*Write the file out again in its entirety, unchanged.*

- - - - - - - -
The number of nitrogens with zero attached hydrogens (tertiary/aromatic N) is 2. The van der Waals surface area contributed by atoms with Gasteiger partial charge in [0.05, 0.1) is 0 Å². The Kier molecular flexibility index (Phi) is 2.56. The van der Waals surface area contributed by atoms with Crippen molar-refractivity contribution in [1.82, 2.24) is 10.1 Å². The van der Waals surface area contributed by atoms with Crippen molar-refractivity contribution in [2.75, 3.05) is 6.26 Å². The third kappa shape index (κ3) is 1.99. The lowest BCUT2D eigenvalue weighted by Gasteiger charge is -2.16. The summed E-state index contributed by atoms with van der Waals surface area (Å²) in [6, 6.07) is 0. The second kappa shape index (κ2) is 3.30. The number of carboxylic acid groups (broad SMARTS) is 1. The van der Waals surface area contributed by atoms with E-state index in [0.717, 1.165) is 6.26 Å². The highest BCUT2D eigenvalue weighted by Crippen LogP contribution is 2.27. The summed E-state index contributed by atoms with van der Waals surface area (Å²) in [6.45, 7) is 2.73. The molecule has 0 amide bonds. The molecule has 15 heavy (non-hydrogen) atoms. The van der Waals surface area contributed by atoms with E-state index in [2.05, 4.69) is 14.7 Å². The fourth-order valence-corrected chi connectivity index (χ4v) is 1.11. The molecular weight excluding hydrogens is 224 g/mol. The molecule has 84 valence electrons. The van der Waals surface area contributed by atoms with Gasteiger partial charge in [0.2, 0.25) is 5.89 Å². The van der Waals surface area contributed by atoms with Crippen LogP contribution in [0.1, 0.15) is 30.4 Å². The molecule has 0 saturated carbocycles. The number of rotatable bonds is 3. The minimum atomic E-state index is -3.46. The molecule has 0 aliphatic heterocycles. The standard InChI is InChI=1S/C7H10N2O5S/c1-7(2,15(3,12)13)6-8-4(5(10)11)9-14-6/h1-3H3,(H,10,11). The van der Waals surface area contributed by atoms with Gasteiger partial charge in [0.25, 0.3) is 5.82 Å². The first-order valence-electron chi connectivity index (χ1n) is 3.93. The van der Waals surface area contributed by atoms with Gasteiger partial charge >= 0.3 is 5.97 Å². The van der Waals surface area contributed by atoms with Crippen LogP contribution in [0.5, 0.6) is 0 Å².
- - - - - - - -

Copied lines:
The number of nitrogens with zero attached hydrogens (tertiary/aromatic N) is 2. The van der Waals surface area contributed by atoms with Gasteiger partial charge in [0.05, 0.1) is 0 Å². The Kier molecular flexibility index (Phi) is 2.56. The van der Waals surface area contributed by atoms with Crippen molar-refractivity contribution in [1.82, 2.24) is 10.1 Å². The van der Waals surface area contributed by atoms with Crippen molar-refractivity contribution in [2.75, 3.05) is 6.26 Å². The third kappa shape index (κ3) is 1.99. The lowest BCUT2D eigenvalue weighted by Gasteiger charge is -2.16. The summed E-state index contributed by atoms with van der Waals surface area (Å²) in [6, 6.07) is 0. The second kappa shape index (κ2) is 3.30. The number of carboxylic acid groups (broad SMARTS) is 1. The van der Waals surface area contributed by atoms with E-state index in [0.717, 1.165) is 6.26 Å². The highest BCUT2D eigenvalue weighted by Crippen LogP contribution is 2.27. The summed E-state index contributed by atoms with van der Waals surface area (Å²) in [6.45, 7) is 2.73. The molecule has 0 amide bonds. The molecule has 15 heavy (non-hydrogen) atoms. The van der Waals surface area contributed by atoms with E-state index in [2.05, 4.69) is 14.7 Å². The fourth-order valence-corrected chi connectivity index (χ4v) is 1.11. The molecular weight excluding hydrogens is 224 g/mol. The molecule has 84 valence electrons. The van der Waals surface area contributed by atoms with Gasteiger partial charge in [0.2, 0.25) is 5.89 Å². The van der Waals surface area contributed by atoms with Crippen LogP contribution in [0.1, 0.15) is 30.4 Å². The molecule has 0 saturated carbocycles. The number of rotatable bonds is 3. The minimum atomic E-state index is -3.46. The molecule has 0 aliphatic heterocycles. The standard InChI is InChI=1S/C7H10N2O5S/c1-7(2,15(3,12)13)6-8-4(5(10)11)9-14-6/h1-3H3,(H,10,11). The van der Waals surface area contributed by atoms with Gasteiger partial charge in [0.25, 0.3) is 5.82 Å². The first-order valence-electron chi connectivity index (χ1n) is 3.93. The van der Waals surface area contributed by atoms with Gasteiger partial charge >= 0.3 is 5.97 Å². The van der Waals surface area contributed by atoms with Crippen LogP contribution in [0.5, 0.6) is 0 Å².